# Spherical Harmonics

Hello,

I was wondering the difference between Sage's spherical_harmonic (as well as Maxima's spherical_harmonic) and Mathematica's SphericalHarmonicY for the same arguments.

Sage's

print(spherical_harmonic(1,1,pi/3,pi/6).n())
print(spherical_harmonic(1,-1,pi/3,pi/6).n())


gives the following result:

0.149603355150537 - 0.259120612103502*I
-0.259120612103502 + 0.149603355150537*I


Maxima's

print(maxima.spherical_harmonic(1,1,pi/3,pi/6).n())
print(maxima.spherical_harmonic(1,-1,pi/3,pi/6).n())


gives

0.259120612103502 + 0.149603355150537*I
-0.259120612103502 + 0.149603355150537*I


and Mathematica,

SphericalHarmonicY[1, 1, Pi/3, Pi/6] // N
SphericalHarmonicY[1, -1, Pi/3, Pi/6] // N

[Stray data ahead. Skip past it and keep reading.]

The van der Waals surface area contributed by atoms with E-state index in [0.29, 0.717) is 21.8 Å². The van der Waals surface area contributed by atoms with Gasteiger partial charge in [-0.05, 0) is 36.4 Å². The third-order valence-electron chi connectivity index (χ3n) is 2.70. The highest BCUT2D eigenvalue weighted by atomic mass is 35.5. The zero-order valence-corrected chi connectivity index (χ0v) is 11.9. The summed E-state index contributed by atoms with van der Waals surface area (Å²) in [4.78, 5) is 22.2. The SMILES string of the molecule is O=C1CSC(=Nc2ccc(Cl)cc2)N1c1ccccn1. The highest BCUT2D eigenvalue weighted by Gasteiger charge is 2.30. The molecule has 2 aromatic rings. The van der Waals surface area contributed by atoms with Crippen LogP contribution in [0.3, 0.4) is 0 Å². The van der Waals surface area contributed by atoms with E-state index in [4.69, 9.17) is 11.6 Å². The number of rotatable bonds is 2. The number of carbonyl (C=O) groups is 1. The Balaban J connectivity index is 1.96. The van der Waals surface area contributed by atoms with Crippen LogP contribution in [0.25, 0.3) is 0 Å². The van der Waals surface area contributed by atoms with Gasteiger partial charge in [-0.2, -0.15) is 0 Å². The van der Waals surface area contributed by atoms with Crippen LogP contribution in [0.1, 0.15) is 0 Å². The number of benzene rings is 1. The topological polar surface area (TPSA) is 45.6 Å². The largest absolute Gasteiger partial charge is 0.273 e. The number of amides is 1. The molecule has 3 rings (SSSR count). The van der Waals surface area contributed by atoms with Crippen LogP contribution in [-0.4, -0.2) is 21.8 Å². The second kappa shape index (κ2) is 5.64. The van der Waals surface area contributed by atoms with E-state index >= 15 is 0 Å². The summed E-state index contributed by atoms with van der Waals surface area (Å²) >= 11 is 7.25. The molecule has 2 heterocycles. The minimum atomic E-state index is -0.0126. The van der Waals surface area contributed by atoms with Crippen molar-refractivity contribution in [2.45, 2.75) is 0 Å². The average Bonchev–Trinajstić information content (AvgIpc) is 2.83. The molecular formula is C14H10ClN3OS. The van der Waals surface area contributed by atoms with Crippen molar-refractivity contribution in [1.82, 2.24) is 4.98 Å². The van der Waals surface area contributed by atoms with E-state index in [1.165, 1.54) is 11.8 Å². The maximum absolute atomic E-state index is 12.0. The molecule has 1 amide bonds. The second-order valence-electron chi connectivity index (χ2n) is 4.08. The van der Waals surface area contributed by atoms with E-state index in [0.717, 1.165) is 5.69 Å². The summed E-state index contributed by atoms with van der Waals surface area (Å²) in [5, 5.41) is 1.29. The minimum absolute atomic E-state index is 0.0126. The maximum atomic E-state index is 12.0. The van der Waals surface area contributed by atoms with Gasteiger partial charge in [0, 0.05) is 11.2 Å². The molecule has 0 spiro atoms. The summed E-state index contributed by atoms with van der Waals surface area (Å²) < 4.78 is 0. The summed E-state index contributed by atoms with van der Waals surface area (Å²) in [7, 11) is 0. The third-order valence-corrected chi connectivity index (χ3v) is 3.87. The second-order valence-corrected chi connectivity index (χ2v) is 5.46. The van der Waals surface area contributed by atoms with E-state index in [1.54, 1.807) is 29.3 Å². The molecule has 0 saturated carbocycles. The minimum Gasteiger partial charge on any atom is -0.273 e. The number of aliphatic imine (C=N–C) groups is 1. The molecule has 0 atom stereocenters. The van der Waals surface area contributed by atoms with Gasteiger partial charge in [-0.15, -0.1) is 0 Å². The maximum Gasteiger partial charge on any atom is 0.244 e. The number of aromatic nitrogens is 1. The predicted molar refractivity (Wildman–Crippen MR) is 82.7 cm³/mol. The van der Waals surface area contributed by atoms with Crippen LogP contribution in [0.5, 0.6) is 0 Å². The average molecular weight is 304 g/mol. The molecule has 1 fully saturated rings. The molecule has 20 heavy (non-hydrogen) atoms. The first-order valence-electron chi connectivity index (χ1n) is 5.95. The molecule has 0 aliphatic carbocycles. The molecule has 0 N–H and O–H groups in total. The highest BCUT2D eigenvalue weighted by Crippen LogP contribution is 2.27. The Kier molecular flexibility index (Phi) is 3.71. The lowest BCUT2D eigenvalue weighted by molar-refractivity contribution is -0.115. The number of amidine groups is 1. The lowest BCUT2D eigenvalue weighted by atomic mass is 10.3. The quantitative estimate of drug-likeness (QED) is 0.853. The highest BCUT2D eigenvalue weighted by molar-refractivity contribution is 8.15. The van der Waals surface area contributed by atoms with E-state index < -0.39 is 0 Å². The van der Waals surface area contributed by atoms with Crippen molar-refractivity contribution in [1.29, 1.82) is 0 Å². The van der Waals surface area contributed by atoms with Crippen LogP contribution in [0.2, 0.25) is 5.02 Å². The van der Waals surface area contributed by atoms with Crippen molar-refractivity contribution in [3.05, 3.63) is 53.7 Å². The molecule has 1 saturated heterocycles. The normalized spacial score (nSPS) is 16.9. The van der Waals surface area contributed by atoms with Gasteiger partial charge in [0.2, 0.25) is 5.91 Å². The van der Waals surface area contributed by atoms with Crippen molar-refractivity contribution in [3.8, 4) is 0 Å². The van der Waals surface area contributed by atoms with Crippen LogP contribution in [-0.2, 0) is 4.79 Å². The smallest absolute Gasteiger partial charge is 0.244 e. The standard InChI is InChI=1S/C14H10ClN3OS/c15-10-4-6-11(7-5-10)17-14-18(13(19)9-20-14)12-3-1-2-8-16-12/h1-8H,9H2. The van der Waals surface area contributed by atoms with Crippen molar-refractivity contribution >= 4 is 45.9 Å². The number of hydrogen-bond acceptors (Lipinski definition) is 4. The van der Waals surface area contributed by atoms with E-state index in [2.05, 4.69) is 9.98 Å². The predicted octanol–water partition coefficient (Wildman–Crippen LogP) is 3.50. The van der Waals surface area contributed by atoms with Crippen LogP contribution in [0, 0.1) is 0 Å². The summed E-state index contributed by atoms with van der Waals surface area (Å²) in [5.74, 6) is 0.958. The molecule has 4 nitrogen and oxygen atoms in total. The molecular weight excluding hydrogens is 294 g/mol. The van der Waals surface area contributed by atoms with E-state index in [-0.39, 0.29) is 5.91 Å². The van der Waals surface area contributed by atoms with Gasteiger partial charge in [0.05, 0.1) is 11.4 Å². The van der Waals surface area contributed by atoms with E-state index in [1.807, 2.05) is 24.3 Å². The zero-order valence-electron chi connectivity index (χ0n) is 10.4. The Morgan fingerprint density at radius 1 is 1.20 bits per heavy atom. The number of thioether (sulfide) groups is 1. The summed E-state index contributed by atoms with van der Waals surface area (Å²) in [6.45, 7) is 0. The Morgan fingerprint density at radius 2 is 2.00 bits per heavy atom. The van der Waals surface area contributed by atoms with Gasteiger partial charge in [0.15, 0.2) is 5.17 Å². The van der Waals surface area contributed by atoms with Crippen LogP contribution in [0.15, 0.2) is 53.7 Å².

gives

-0.259121 - 0.149603*I
0.259121 - 0.149603*I


I have come across the convention difference between Maxima and Mathematica in some textbooks-- that is the (-1)^m factor, but I am not quite sure if I get it for between Sage's and Mathematica's.

So, what is the mathematical relationship between Sage's spherical_harmonic and Mathematica's SphericalHarmonicY in terms of l and m?

Thanks alot.

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Unfortunately, spherical harmonics in Sage have various issues, which are tracked in the ticket #25034. See this thread for a possible workaround.

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Wow.. this problem was reported 2 years ago with "major" priority. I am suprised that it has been resolved yet. At the moment, my work around is to use Maxima's spherical_harmonic with ".sage()" at the end; converting it to sage.

Thanks for the warning, though. I was digging all the math books to figure out if there were a different convention to represent spherical_harmonics that mathces sage's.